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UB, Phy101: Chapter 15, Pg 1 Physics 101: Chapter 15 Thermodynamics, Part I l Textbook Sections 15.1 – 15.5

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UB, Phy101: Chapter 15, Pg 2 The Ideal Gas Law (review) l pV = Nk B T è N = number of molecules »N = number of moles (n) x N A molecules/mole è k B = Boltzmann’s constant = 1.38 x 10 -23 J/K l pV = nRT è R = ideal gas constant = N A k B = 8.31 J/mol/K =.0823 atm-l/mol/K

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UB, Phy101: Chapter 15, Pg 3 Summary of Kinetic Theory: The relationship between energy and temperature (for monatomic ideal gas) l Internal Energy U = number of molecules x ave KE/molecule = N (3/2)k B T = (3/2)nRT = (3/2)pV Careful with units: R = 8.31 J/mol/K m = molar mass in kg v rms = speed in m/s

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UB, Phy101: Chapter 15, Pg 4 Thermodynamic Systems and p-V Diagrams l ideal gas law: pV = nRT l for n fixed, p and V determine “state” of system è T = pV/nR è U = (3/2)nRT = (3/2)pV l examples: è which point has highest T? » 2 è which point has lowest U? » 3 è to change the system from 3 to 2, energy must be added to system V P 1 2 3 V 1 V 2 P1P3P1P3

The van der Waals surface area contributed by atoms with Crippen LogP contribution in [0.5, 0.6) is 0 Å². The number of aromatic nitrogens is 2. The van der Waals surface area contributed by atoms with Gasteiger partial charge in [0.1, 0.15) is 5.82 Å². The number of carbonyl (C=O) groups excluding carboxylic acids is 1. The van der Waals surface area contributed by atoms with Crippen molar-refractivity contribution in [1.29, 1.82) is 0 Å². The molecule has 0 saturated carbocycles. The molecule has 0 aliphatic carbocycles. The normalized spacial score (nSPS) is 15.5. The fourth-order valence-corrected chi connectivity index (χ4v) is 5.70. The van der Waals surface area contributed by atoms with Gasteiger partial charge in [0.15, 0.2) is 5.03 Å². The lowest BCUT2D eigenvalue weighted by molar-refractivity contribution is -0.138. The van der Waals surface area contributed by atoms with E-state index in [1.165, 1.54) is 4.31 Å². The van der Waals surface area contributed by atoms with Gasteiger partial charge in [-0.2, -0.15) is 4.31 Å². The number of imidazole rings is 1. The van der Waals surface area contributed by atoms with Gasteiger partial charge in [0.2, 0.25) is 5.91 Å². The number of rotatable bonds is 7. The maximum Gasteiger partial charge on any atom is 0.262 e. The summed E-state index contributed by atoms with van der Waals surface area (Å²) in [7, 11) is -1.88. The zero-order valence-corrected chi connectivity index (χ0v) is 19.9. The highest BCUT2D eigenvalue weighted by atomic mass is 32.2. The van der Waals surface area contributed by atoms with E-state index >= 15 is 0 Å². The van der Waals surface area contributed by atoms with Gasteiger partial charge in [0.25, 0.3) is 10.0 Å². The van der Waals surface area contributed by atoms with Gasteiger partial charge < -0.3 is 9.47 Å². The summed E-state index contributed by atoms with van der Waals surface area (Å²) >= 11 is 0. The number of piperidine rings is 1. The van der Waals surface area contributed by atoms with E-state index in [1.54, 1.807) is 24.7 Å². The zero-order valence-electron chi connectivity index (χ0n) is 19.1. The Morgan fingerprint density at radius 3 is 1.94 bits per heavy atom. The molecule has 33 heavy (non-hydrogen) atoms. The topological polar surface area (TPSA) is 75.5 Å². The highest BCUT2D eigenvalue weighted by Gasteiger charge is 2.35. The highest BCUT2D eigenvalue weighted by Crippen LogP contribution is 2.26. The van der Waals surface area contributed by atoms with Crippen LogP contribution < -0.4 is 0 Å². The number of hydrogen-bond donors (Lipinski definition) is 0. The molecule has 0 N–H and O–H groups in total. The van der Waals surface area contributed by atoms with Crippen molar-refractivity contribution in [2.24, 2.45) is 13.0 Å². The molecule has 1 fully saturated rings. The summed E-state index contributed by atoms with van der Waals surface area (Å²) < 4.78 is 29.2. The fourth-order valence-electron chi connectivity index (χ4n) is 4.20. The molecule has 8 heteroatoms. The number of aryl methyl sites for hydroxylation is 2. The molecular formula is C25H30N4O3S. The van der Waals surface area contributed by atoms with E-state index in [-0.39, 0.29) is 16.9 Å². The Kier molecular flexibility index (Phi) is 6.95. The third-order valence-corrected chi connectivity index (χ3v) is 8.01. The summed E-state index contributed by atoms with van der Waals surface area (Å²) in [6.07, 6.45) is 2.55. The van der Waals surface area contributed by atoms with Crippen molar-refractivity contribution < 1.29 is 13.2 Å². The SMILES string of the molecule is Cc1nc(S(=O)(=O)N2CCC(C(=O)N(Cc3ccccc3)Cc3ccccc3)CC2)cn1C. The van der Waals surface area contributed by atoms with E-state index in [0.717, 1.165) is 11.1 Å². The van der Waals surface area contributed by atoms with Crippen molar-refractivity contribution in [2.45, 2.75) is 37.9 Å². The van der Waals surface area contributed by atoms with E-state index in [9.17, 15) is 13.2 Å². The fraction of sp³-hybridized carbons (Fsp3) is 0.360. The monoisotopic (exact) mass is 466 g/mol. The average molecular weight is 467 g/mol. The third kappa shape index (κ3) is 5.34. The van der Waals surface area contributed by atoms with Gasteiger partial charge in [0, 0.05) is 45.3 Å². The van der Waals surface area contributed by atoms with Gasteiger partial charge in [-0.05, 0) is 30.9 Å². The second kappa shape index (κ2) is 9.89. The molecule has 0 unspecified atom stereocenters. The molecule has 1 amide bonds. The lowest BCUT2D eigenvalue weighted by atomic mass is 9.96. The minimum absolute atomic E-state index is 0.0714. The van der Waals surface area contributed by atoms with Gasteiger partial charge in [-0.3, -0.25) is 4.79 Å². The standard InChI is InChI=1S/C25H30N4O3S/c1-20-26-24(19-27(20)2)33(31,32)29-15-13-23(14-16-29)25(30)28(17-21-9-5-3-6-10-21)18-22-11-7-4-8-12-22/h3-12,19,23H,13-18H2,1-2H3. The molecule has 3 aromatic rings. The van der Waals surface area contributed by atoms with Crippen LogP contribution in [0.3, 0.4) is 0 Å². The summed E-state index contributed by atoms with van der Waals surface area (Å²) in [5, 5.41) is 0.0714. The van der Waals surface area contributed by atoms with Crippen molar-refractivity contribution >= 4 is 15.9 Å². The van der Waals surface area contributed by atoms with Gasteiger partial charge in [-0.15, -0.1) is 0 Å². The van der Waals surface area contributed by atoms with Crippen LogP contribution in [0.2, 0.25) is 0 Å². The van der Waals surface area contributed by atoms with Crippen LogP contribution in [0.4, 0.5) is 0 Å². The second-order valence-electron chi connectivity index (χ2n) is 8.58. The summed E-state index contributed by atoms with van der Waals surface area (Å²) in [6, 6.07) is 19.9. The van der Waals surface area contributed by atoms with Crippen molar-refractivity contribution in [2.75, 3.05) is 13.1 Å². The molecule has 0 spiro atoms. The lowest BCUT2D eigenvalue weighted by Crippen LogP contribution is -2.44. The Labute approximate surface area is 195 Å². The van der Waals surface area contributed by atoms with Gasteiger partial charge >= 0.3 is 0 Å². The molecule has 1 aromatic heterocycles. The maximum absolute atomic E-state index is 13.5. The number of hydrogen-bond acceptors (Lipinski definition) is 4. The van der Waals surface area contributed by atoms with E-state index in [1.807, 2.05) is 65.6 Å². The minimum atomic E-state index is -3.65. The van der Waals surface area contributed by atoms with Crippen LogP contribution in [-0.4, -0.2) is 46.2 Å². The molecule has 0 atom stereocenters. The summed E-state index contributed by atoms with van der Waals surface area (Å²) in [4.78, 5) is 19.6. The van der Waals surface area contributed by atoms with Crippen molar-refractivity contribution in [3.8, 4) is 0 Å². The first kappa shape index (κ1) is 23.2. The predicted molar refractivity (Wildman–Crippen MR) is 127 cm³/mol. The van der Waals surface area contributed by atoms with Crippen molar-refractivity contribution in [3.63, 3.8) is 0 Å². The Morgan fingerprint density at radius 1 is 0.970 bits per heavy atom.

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UB, Phy101: Chapter 15, Pg 5 Work Done by a System W W yy W = p V W > 0 if V > 0 expanding system does positive work W < 0 if V < 0 contracting system does negative work W = 0 if V = 0 system with constant volume does no work

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UB, Phy101: Chapter 15, Pg 6 Problem: Thermo I V P 1 2 3 4 V P W = P V (>0) 1 2 3 4 V > 0V P W = P V = 0 1 2 3 4 V = 0 V P W = P V (<0) 1 2 3 4 V < 0 V W = P V = 0 1 2 3 4 P V = 0 V P 1 2 3 4 If we go the other way then W tot < 0 V P 1 2 3 4 W tot > 0 W tot = ??